Tuesday, July 15, 2014
The California stem cell agency is moving to revise a significant component of its $70 million plan to create one-stop Alpha clinics aimed at establishing the Golden State as the leading location worldwide for stem cell therapies.
Details of the changes that will be considered at the July 24 meeting of the agency’s board are not yet available. However, they deal with creation of a $15 million data and information management center that would be involved in clinical trial support, outreach and education and “development of healthcare economic resources.” The last area would involve efforts to convince insurance companies and the government to pay for what are likely to be very expensive treatments.
The Alpha clinic applications were scheduled to be reviewed last month behind closed doors by the agency’s out-of-state reviewers. However, the June review was postponed shortly after Randy Mills became the new president of the agency. The agency said it was having difficulty getting qualified reviewers. The review is now set for mid-September.
The Alpha clinic proposal has been championed for several years by the agency’s former president, Alan Trounson, who is now involved in a conflict-of-interest flap. Last week, he was appointed to the board of StemCells, Inc., of Newark, Ca., which is the recipient of a $19.4 million award from CIRM. The agency has launched a review of all activities involving the publicly traded firm and banned CIRM employees from speaking to Trounson about StemCells, Inc., matters.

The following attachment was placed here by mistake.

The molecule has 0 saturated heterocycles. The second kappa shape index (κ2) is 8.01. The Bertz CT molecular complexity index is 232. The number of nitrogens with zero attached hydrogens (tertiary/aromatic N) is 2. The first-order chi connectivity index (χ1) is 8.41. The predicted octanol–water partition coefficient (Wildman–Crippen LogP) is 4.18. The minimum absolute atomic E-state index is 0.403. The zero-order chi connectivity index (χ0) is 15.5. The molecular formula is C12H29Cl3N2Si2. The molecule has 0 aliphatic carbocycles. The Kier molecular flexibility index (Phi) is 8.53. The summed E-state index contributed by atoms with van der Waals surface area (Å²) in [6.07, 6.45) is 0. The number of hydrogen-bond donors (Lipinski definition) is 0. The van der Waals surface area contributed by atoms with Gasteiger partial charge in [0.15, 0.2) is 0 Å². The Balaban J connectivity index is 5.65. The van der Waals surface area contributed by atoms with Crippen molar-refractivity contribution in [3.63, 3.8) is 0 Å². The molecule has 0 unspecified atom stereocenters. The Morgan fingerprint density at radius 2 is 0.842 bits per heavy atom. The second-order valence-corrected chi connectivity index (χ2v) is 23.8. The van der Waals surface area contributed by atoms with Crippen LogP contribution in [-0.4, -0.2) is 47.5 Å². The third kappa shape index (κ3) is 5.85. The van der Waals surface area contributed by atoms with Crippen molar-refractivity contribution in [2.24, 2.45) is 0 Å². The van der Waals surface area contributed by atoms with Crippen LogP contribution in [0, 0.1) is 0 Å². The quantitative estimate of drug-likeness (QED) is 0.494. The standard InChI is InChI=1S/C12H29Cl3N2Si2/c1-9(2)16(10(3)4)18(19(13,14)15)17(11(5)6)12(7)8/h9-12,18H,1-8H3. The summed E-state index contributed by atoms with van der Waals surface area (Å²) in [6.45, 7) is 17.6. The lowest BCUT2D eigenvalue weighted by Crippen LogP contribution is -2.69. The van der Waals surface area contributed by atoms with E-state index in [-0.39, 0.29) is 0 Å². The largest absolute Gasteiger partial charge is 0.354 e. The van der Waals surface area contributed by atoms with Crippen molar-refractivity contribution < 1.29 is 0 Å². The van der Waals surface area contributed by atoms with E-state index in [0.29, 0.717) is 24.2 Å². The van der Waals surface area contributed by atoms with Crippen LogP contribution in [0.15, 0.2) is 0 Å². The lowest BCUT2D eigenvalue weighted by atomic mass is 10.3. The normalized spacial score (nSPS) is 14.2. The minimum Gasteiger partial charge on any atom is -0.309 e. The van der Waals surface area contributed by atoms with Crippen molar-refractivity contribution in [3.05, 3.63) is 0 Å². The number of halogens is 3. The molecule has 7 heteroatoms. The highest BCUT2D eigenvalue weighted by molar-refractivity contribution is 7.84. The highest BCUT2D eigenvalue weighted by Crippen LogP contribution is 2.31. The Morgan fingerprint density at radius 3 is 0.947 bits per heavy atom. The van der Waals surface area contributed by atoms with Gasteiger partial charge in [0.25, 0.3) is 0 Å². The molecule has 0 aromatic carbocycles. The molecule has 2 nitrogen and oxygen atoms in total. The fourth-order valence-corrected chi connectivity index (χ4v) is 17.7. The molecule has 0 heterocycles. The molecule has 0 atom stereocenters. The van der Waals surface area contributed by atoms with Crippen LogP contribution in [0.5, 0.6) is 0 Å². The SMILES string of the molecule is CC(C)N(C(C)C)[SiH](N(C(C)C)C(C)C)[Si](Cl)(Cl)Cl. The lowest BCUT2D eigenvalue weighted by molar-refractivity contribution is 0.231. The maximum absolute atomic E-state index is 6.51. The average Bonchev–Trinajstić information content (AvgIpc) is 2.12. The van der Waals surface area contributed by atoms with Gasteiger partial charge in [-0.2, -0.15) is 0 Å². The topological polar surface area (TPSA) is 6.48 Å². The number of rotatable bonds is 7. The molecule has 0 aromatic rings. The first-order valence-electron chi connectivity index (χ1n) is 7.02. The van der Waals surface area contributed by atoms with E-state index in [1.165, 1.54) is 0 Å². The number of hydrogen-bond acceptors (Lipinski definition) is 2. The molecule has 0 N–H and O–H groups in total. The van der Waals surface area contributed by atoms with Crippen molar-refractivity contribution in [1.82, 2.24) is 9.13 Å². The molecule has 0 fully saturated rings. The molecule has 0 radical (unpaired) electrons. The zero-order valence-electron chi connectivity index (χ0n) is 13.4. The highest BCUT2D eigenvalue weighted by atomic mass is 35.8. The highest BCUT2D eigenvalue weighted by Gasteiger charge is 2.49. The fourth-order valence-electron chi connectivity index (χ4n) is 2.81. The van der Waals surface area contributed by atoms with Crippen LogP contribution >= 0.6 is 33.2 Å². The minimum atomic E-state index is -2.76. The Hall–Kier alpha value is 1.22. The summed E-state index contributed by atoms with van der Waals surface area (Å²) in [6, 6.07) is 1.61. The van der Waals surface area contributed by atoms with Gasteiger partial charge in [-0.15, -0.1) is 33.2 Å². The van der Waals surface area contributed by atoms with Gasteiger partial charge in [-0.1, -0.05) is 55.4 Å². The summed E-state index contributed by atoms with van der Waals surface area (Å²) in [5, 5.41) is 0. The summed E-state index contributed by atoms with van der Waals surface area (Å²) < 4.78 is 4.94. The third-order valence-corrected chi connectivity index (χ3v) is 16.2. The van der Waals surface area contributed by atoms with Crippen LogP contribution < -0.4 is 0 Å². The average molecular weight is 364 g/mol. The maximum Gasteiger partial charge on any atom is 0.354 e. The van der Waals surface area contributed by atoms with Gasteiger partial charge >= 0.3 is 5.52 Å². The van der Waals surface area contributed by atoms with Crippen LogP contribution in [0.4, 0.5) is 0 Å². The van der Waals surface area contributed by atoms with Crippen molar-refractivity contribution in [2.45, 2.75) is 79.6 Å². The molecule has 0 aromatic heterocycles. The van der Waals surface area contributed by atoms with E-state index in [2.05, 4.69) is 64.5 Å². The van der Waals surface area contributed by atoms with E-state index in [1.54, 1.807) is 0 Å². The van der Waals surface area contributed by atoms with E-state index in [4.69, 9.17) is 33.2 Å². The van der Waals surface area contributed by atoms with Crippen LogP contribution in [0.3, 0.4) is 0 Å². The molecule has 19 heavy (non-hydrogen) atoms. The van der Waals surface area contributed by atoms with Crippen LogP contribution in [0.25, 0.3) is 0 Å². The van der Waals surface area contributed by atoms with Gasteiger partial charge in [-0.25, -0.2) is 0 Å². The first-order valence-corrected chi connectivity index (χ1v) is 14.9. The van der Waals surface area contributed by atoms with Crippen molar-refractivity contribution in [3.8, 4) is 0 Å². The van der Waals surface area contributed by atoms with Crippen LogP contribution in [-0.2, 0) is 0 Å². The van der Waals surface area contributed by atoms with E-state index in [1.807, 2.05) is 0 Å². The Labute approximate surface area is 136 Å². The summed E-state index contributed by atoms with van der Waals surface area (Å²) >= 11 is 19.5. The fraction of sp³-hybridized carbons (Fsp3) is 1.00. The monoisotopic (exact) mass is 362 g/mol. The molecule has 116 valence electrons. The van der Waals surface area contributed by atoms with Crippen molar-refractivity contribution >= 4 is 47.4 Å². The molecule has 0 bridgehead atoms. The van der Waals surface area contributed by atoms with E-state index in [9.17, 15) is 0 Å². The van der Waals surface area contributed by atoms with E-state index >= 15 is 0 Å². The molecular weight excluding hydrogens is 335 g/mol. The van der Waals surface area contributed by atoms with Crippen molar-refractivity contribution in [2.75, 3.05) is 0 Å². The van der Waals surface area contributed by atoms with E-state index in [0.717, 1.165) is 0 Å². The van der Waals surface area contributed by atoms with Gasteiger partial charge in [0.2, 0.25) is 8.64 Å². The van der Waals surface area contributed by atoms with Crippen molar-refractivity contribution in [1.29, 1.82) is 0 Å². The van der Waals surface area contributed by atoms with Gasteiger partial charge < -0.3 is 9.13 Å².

Mills began his presidential duties May 15 at which time Trounson was designated as a senior scientific advisor. Early in May, Kevin McCormack, CIRM spokesman, said that Trounson would remain with the agency until June 30. McCormack said that Trounson would “help shepherd through a number of projects and commitments he has made,” which some assumed included the review of the Alpha applications in June.
McCormack did not response to a question on June 6 about whether Trounson would be participating in the review.
Eight, unidentified major institutions are competing for the Alpha clinic awards. Five are specifically shooting for the information management center. StemCells, Inc., is not expected to be involved because of the terms of the RFA, but Stanford University is quite likely to be among the applicants.
Stanford scientist Irv Weissman, founder of StemCells, Inc., and currently a member of its board and chairman of its scientific advisory board, is head of the Palo Alto school’s Institute of Stem Cell Biology and Regenerative Medicine.
The CIRM board meeting will be held in Millbrae but two teleconference locations, where the public can participate, will be available in Los Angeles and one in La Jolla. Specific locations can be found on the agenda.Sphere: Related Content